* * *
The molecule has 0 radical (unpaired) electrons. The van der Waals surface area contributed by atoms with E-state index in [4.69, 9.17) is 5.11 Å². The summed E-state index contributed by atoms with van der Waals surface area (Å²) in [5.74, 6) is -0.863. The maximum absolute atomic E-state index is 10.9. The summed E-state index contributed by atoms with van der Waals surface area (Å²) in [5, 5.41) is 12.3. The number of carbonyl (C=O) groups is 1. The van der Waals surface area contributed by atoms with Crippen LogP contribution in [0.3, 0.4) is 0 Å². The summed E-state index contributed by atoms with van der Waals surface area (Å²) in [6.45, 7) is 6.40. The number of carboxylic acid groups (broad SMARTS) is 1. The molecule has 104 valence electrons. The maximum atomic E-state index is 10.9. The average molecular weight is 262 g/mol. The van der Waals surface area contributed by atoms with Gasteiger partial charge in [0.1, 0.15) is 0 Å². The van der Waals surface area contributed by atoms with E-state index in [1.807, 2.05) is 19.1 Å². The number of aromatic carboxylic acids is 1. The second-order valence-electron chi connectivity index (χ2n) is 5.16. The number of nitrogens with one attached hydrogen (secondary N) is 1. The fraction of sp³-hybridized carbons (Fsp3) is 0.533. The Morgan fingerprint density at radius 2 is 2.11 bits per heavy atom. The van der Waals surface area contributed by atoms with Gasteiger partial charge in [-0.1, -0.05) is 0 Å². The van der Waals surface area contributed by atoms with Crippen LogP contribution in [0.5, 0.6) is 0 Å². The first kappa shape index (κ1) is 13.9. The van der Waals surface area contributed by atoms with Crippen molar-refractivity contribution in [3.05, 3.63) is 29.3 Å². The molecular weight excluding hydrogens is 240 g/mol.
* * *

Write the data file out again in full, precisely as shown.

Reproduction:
The molecule has 0 radical (unpaired) electrons. The van der Waals surface area contributed by atoms with E-state index in [4.69, 9.17) is 5.11 Å². The summed E-state index contributed by atoms with van der Waals surface area (Å²) in [5.74, 6) is -0.863. The maximum absolute atomic E-state index is 10.9. The summed E-state index contributed by atoms with van der Waals surface area (Å²) in [5, 5.41) is 12.3. The number of carbonyl (C=O) groups is 1. The van der Waals surface area contributed by atoms with Crippen LogP contribution in [0.3, 0.4) is 0 Å². The summed E-state index contributed by atoms with van der Waals surface area (Å²) in [6.45, 7) is 6.40. The number of carboxylic acid groups (broad SMARTS) is 1. The molecule has 104 valence electrons. The maximum atomic E-state index is 10.9. The average molecular weight is 262 g/mol. The van der Waals surface area contributed by atoms with Gasteiger partial charge in [0.1, 0.15) is 0 Å². The van der Waals surface area contributed by atoms with E-state index in [1.807, 2.05) is 19.1 Å². The number of aromatic carboxylic acids is 1. The second-order valence-electron chi connectivity index (χ2n) is 5.16. The number of nitrogens with one attached hydrogen (secondary N) is 1. The fraction of sp³-hybridized carbons (Fsp3) is 0.533. The Morgan fingerprint density at radius 2 is 2.11 bits per heavy atom. The van der Waals surface area contributed by atoms with Gasteiger partial charge in [-0.1, -0.05) is 0 Å². The van der Waals surface area contributed by atoms with Crippen LogP contribution in [0.5, 0.6) is 0 Å². The first kappa shape index (κ1) is 13.9. The van der Waals surface area contributed by atoms with Crippen molar-refractivity contribution in [3.05, 3.63) is 29.3 Å². The molecular weight excluding hydrogens is 240 g/mol.